Mr. Chairman, I also would like to mention the efforts FMCSA is making to reach military members and veterans as they transition to civilian life. We have several efforts under way to ease the transition into commercial driving careers, and we thank Congress for its partnership with FMCSA to reduce those administrative barriers.
These efforts include options such as allowing States to waive the skills test for military personnel with experience operating heavy vehicles in the military, allowing certain military personnel to simply “exchange” their military vehicle license for a CDL.
So far, more than 23,000 current and former military have taken advantage of this waiver process.
In addition, FMCSA is working to finalize a rulemaking which would establish a training program for qualified providers at VA to become certified in conducting commercial driver’s medical examinations. Veterans, in turn, would have access to a more comprehensive system of health care service as more VA providers become qualified medical examiners.
FMCSA is working to implement an “Under 21” driver pilot program that would allow certain 18-, 19-, or 20-year-old drivers with training and experience in certain military occupations to operate commercial motor vehicles in interstate commerce.
FMCSA believes these rulemakings will go a long way to raising the bar for safety on our roadways by producing better trained and qualified CMV drivers. Taken together, these efforts represent a “win” for military personnel, to more directly use the skills they learned in the military; for industry, to address perennial driver shortages; and for public safety, to allow military drivers to use their heavy vehicle training gained by military service to prepare them to safely operate civilian vehicles.
Finally, Mr. Chairman, FMCSA is moving forward to encourage innovation—one of Transportation Secretary Elaine Chao’s top priorities—with our work on automated driving systems.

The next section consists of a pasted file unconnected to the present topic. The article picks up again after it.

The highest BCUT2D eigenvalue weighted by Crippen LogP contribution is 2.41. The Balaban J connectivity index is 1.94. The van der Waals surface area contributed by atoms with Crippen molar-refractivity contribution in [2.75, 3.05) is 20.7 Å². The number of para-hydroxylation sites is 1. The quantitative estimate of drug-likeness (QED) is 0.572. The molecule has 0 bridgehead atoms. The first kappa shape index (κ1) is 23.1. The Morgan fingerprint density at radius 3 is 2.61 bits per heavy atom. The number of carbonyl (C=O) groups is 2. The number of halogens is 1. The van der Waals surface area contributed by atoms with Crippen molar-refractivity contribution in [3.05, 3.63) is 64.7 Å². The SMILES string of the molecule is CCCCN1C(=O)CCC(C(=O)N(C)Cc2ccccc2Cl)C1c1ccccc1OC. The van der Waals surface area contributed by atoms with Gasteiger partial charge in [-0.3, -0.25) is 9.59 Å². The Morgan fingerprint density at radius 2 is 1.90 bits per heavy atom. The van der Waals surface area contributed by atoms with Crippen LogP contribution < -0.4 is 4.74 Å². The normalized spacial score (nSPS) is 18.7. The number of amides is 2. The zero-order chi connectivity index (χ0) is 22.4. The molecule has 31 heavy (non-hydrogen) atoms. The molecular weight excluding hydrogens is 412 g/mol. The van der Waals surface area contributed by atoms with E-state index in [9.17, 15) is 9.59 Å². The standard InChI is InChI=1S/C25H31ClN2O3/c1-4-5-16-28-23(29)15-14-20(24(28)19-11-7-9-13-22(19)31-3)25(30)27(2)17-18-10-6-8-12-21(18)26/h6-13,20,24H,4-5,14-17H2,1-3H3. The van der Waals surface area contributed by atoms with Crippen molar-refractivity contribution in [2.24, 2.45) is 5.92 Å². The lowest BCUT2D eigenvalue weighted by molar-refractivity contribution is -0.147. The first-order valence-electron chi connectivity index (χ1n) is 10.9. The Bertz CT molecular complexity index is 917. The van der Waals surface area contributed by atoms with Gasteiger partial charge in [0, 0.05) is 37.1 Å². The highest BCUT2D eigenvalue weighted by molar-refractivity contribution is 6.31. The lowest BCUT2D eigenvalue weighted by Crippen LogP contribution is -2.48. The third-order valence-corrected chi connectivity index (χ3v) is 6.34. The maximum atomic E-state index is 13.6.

By leveraging innovative technology to improve CMV safety, we see the potential to save thousands of lives while both improving productivity and limiting the costs associated with crashes.
FMCSA is proceeding in the following ways. The Motor Carrier Safety Advisory Committee (MCSAC) met on June 12th and 13th, 2017, to discuss highly automated commercial motor vehicles. They met in October 2017, and will issue recommendations later this year.
We are also working with the National Highway Traffic Safety Administration, the Federal Highway Administration, and the Federal Transit Administration to develop a comprehensive plan to better manage department initiatives related to automated vehicles, in addition to a research plan.
FMCSA recently released a Request for Comments about FMCSA safety regulations which inadvertently may be a barrier to the safe testing and deployment of these technologies on public roads. We especially encouraged industry leaders and other interested parties to provide comments to the RFC, particularly given the dramatic pace of technology and clear interest in the market.
The comment period ended on May 10 and the Agency is reviewing the information received to incorporate into future plans. We plan to continue engaging the commercial motor vehicle community through public listening sessions, outreach activities, and through meetings with industry, safety advocates, driver organizations, and the motoring public.
Mr. Chairman, the public expects a safe, efficient, and reliable transportation system. With your support, FMCSA employees, partners, and stakeholders will continue to share this solemn commitment to maintaining safety for all road users.
I would be happy to answer any questions you may have.